Al Pacino doesn't use the word "sillage" when he comments about the flight attendant: "Well, she’s wearing Floris. That’s an English Cologne..."
I found the term explained in the "Perfume Notes" section of Bois de Jasmin:
Sillage (pronounced as see-yazh) is a term used to describe a scented trail left by the fragrance wearer. It comes from the French word for “wake,” as in the trail left in the sky by an airplane or on the water by a boat. Sillage defines how fragrance diffuses around the wearer, and a strong sillage means that a fragrance projects well. Sillage has nothing to do with the richness of the composition, however, but rather with the diffusive nature of the materials that go into it. For instance, hedione, fresh floral notes and some types of musk are extremely diffusive and radiant, while retaining an airy, light character.A hat tip to reader Jeff Kozoris, who remembered encountering the term when I posted some quite interesting facts about language.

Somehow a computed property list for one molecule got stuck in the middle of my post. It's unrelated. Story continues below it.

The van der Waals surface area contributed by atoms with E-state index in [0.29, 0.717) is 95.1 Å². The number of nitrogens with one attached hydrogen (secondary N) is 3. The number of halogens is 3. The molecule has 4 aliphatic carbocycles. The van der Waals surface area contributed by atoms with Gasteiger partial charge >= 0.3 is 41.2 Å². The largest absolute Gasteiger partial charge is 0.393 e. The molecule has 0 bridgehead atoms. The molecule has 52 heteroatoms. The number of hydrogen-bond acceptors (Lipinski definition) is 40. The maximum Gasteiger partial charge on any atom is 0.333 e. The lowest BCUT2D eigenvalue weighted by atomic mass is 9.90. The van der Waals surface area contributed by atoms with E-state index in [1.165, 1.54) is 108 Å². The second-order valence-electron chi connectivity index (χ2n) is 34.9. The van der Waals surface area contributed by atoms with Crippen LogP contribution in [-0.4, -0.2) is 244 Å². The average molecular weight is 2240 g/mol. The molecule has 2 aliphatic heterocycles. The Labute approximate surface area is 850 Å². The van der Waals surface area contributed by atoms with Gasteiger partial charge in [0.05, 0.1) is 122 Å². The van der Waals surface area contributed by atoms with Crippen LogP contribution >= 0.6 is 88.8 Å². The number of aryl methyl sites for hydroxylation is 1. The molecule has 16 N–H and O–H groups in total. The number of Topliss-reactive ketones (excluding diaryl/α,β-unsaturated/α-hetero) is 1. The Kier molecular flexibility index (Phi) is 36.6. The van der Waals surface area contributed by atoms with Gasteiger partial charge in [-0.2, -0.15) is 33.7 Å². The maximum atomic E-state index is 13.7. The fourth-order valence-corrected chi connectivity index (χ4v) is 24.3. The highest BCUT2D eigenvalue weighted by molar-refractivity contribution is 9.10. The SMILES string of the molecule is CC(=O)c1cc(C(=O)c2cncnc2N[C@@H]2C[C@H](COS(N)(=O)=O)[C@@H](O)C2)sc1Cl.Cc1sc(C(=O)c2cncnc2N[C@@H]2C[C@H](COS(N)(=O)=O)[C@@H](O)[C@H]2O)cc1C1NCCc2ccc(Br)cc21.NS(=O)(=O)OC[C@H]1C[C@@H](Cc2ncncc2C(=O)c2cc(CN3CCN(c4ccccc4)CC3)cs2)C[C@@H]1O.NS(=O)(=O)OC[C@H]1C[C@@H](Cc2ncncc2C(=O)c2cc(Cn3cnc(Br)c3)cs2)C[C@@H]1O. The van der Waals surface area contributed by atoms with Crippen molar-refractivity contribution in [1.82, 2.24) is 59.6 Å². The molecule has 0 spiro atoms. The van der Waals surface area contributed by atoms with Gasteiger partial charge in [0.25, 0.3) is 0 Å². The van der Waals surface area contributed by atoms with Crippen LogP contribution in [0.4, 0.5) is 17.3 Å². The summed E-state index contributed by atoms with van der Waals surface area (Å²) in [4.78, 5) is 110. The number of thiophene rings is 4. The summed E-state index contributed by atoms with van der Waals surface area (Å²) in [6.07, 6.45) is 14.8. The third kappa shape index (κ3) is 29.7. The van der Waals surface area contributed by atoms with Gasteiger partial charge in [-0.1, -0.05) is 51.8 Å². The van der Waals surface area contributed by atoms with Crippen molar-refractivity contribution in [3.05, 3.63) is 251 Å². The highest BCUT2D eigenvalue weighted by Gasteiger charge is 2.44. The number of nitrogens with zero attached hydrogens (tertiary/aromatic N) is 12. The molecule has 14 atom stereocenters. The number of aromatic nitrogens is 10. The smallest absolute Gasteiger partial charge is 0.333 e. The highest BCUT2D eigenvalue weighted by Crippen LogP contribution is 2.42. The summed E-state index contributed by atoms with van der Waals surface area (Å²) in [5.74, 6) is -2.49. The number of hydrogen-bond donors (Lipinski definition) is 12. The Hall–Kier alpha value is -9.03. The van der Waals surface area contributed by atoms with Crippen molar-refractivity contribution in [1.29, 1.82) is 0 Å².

Fragrances with a strong sillage include such rich compositions like Guerlain L’Heure Bleue, Lancôme Trésor, and Christian Dior Poison as well as light, ethereal blends like Bulgari Eau Parfumée au Thé Vert and Christian Dior Eau Sauvage. Conversely, minimal sillage fragances are ones that stay close to the skin and create a more intimate scented aura.